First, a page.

As millennials grow up, many members of the generation born from about the 1980s to the late 1990s expect to leave D.C. to start families.
A new study by American University’s Kogod School of Business finds that many millennials enjoy living and working in D.C. but do not expect to be able to stay.
Half of all millennials are likely to move to more affordable areas with faster commutes, the study said. The report, called the Greater Washington Millennial Index, found 2016 was the first year more millennials left than moved to the area.
Limited access to housing, heavy traffic and crime are big concerns for millennials as they build their careers and consider settling down.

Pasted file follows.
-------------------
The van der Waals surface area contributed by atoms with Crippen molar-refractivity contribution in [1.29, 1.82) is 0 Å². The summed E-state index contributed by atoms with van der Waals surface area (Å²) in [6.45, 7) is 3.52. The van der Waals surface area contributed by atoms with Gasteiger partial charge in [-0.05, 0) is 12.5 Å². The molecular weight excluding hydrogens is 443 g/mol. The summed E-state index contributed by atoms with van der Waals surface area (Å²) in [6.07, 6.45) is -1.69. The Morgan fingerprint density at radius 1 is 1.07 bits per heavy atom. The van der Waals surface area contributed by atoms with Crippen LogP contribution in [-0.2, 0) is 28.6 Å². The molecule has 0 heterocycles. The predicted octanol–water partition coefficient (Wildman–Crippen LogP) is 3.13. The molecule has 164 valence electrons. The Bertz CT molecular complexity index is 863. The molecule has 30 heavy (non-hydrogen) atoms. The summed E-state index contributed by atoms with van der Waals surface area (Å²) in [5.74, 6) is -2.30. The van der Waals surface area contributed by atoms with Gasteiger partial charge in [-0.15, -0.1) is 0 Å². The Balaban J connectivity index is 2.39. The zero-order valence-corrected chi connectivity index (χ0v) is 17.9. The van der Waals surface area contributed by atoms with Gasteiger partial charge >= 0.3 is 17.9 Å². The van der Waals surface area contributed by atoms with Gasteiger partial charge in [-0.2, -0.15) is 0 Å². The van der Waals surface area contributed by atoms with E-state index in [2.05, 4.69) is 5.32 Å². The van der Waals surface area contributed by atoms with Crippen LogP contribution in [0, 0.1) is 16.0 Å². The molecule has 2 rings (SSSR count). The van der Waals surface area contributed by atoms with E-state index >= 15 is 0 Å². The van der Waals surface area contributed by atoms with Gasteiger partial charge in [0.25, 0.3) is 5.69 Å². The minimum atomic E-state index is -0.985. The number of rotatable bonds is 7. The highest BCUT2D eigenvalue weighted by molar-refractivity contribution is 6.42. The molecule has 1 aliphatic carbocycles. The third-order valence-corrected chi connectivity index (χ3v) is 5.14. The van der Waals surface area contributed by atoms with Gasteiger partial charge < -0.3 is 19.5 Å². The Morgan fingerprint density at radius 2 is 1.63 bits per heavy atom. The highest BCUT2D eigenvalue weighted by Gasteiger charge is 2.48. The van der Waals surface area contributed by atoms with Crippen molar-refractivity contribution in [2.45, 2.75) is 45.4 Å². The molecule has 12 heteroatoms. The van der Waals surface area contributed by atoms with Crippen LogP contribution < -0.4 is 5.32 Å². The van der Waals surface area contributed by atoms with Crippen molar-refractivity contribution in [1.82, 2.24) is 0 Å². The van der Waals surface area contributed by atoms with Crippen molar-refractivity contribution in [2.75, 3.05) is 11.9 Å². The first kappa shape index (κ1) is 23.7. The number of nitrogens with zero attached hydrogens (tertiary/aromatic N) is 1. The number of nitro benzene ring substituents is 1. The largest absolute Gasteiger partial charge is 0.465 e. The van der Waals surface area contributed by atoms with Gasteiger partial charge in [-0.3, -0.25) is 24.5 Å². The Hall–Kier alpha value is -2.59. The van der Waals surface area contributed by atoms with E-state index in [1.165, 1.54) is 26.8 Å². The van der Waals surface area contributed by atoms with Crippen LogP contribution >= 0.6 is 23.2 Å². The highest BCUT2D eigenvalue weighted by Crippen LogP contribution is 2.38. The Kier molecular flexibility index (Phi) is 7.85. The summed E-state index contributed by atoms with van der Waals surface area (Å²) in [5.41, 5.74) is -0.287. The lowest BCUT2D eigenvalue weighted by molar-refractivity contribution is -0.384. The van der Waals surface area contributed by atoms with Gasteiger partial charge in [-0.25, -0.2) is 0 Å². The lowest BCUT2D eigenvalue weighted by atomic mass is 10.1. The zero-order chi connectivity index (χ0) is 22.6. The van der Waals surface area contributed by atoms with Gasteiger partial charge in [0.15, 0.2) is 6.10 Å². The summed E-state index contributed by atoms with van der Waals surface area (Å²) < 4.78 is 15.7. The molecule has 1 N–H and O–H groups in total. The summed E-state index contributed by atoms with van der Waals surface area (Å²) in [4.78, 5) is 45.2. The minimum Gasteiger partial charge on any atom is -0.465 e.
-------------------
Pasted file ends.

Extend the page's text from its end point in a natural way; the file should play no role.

The study also found job availability is what millennials care about the most when looking for a place to live.
The index was created based on survey responses from 502 adults, ages 21 to 35, of the greater Washington area. Prisma Research conducted the online survey in fall 2017 through computers, tablets and cellphones.
Though millennials are often accused of being lazy, they are career driven, the report said. Thirty-eight percent of millennials surveyed said “getting ahead in my career” was either first or second on their list of goals for the short-term future.
Respondents said incentives to stay in D.C. include better educational opportunities for their children, higher salaries, higher job satisfaction and the ability to work from home.
Even so, D.C. is still the second-most attractive city behind San Francisco, despite the Bay City having the highest housing costs in the country.